Nature and Culture
Aims & Scope
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Nature and Culture is now indexed in Current Contents/Social and Behavioral Sciences (CC/S&BS) and the Social Sciences Citation Index (SSCI)!
Journal Impact Factor: 1.931
Nature and Culture (NC) is a forum for the international community of scholars and practitioners to present, discuss, and evaluate critical issues and themes related to the historical and contemporary relationships that societies, civilizations, empires, regions, and nation-states have with nature. The journal contains a serious interpolation of theory, methodology, criticism, and concrete observation forming the basis of this discussion.
The journal's mission is to move beyond specialized disciplinary enclaves and mindsets toward broader syntheses that encompass time, space, and structures in understanding the nature–culture relationship. The journal furthermore provides an outlet for the identification of knowledge gaps in our understanding of this relationship.
Nature and Culture receives financial support for its editorial operations from the Department of Urban and Environmental Sociology, Helmholtz Centre for Environmental Research (UFZ), Leipzig.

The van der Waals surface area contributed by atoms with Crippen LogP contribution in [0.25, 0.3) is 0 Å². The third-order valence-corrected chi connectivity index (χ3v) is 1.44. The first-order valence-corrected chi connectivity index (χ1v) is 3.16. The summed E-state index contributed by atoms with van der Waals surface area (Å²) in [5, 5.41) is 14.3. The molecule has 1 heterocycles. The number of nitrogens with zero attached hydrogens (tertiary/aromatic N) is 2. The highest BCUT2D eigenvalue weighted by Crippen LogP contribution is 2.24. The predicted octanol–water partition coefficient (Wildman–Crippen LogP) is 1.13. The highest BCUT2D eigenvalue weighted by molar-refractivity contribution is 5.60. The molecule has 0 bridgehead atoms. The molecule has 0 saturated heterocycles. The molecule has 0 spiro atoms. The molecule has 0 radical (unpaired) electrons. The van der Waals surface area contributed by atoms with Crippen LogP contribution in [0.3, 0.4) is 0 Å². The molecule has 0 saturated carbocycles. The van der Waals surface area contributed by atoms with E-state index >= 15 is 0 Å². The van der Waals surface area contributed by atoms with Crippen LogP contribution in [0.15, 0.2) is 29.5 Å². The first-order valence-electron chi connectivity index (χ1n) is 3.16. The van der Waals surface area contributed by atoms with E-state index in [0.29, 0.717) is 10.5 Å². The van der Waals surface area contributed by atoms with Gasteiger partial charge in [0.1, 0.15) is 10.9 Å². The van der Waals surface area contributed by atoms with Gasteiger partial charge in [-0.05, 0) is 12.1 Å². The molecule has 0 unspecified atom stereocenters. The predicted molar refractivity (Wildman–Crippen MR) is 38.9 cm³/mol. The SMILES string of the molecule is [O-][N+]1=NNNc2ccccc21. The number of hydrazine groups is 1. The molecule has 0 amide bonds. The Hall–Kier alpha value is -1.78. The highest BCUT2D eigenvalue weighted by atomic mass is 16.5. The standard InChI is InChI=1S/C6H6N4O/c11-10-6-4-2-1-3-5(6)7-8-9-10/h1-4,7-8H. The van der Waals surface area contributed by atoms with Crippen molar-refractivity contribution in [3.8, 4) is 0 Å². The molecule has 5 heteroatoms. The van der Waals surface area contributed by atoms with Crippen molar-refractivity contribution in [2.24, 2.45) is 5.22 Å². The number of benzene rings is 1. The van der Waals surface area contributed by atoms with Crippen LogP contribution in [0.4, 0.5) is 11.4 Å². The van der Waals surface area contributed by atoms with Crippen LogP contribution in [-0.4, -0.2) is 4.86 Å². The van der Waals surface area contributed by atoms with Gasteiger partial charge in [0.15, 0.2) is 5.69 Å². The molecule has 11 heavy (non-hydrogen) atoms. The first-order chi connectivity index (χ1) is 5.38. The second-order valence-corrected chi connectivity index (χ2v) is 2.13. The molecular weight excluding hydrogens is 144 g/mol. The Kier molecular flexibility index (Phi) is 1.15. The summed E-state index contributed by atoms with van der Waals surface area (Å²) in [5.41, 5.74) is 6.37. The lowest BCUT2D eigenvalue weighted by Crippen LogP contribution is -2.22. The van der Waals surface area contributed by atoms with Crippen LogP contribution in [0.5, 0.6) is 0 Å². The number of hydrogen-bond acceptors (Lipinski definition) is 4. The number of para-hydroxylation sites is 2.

The editors and editorial board will consider new topics, and authors should not be restricted by those listed below. Current themes are as follows:
- Cultural Reactions and Conceptions of Nature
- Degradation and Restoration of Environment
- Ecological Time and Futures
- Political and Socioeconomic Arrangements of Landscapes
For a more detailed explanation of these topics, please see Nature and Culture's themes.
Subjects: Anthropology, Archaeology, Environmental Studies, Sociology
Volume 12, Issue 2, Summer 2017
Fleshing Out an Ecological Habitus: Field and Capitals of Radical Environmental Movements
Why Not the City? Urban Hawk Watching and the End of Nature
Who Is Feeling the Heat? Vulnerabilities and Exposures to Heat Stress—Individual, Social, and Housing Explanations
Hunting for Nature’s Treasures or Learning from Nature? The Narrative Ambivalence of the Ecotechnological Turn
Sanne van der Hout and Martin Drenthen
Precarious Provisioning: Three Explorations of Food after Progress
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